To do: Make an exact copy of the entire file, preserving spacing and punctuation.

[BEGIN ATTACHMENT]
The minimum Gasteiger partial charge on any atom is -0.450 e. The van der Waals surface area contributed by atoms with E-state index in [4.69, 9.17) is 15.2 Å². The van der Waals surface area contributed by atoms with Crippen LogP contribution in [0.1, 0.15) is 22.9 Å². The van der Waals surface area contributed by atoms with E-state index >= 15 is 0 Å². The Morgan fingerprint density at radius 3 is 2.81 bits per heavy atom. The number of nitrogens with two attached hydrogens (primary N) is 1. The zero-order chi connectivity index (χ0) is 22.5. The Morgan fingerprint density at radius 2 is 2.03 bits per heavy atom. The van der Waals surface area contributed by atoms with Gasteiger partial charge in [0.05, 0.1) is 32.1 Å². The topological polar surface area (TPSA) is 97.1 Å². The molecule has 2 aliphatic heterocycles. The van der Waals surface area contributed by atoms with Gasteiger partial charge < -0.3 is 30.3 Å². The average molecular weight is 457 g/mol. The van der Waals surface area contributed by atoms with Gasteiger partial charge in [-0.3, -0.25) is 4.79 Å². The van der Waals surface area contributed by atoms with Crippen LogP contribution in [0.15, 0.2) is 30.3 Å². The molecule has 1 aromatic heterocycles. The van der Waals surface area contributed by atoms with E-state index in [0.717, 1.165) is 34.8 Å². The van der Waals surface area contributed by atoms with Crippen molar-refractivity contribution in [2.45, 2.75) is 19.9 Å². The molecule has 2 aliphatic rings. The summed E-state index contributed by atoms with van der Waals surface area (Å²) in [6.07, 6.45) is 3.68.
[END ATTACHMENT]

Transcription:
The minimum Gasteiger partial charge on any atom is -0.450 e. The van der Waals surface area contributed by atoms with E-state index in [4.69, 9.17) is 15.2 Å². The van der Waals surface area contributed by atoms with Crippen LogP contribution in [0.1, 0.15) is 22.9 Å². The van der Waals surface area contributed by atoms with E-state index >= 15 is 0 Å². The Morgan fingerprint density at radius 3 is 2.81 bits per heavy atom. The number of nitrogens with two attached hydrogens (primary N) is 1. The zero-order chi connectivity index (χ0) is 22.5. The Morgan fingerprint density at radius 2 is 2.03 bits per heavy atom. The van der Waals surface area contributed by atoms with Gasteiger partial charge in [0.05, 0.1) is 32.1 Å². The topological polar surface area (TPSA) is 97.1 Å². The molecule has 2 aliphatic heterocycles. The van der Waals surface area contributed by atoms with Gasteiger partial charge < -0.3 is 30.3 Å². The average molecular weight is 457 g/mol. The van der Waals surface area contributed by atoms with Gasteiger partial charge in [-0.3, -0.25) is 4.79 Å². The van der Waals surface area contributed by atoms with Crippen LogP contribution in [0.15, 0.2) is 30.3 Å². The molecule has 1 aromatic heterocycles. The van der Waals surface area contributed by atoms with E-state index in [0.717, 1.165) is 34.8 Å². The van der Waals surface area contributed by atoms with Crippen molar-refractivity contribution in [2.45, 2.75) is 19.9 Å². The molecule has 2 aliphatic rings. The summed E-state index contributed by atoms with van der Waals surface area (Å²) in [6.07, 6.45) is 3.68.